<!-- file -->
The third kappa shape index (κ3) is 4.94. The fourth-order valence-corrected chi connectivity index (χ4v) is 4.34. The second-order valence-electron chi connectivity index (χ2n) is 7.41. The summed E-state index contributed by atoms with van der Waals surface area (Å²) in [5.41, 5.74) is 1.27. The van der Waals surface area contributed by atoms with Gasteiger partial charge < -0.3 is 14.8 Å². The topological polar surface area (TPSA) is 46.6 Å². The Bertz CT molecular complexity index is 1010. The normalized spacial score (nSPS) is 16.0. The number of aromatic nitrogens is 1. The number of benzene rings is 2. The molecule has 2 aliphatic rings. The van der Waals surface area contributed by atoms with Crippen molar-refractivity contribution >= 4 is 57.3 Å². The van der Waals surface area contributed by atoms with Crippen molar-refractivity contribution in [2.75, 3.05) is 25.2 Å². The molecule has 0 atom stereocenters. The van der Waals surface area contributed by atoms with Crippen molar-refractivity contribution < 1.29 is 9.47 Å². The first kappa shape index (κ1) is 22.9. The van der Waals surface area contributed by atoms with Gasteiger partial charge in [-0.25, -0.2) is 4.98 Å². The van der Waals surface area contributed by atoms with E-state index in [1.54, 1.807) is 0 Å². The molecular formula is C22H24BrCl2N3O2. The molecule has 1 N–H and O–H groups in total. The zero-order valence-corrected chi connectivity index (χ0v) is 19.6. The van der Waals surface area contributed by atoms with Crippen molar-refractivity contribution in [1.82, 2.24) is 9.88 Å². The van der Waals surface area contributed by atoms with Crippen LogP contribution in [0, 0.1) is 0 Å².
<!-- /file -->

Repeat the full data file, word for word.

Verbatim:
The third kappa shape index (κ3) is 4.94. The fourth-order valence-corrected chi connectivity index (χ4v) is 4.34. The second-order valence-electron chi connectivity index (χ2n) is 7.41. The summed E-state index contributed by atoms with van der Waals surface area (Å²) in [5.41, 5.74) is 1.27. The van der Waals surface area contributed by atoms with Gasteiger partial charge < -0.3 is 14.8 Å². The topological polar surface area (TPSA) is 46.6 Å². The Bertz CT molecular complexity index is 1010. The normalized spacial score (nSPS) is 16.0. The number of aromatic nitrogens is 1. The number of benzene rings is 2. The molecule has 2 aliphatic rings. The van der Waals surface area contributed by atoms with Crippen molar-refractivity contribution >= 4 is 57.3 Å². The van der Waals surface area contributed by atoms with Crippen molar-refractivity contribution in [2.75, 3.05) is 25.2 Å². The molecule has 0 atom stereocenters. The van der Waals surface area contributed by atoms with Crippen molar-refractivity contribution < 1.29 is 9.47 Å². The first kappa shape index (κ1) is 22.9. The van der Waals surface area contributed by atoms with Gasteiger partial charge in [-0.25, -0.2) is 4.98 Å². The van der Waals surface area contributed by atoms with E-state index in [1.54, 1.807) is 0 Å². The molecular formula is C22H24BrCl2N3O2. The molecule has 1 N–H and O–H groups in total. The zero-order valence-corrected chi connectivity index (χ0v) is 19.6. The van der Waals surface area contributed by atoms with Crippen molar-refractivity contribution in [1.82, 2.24) is 9.88 Å². The van der Waals surface area contributed by atoms with Crippen LogP contribution in [0, 0.1) is 0 Å².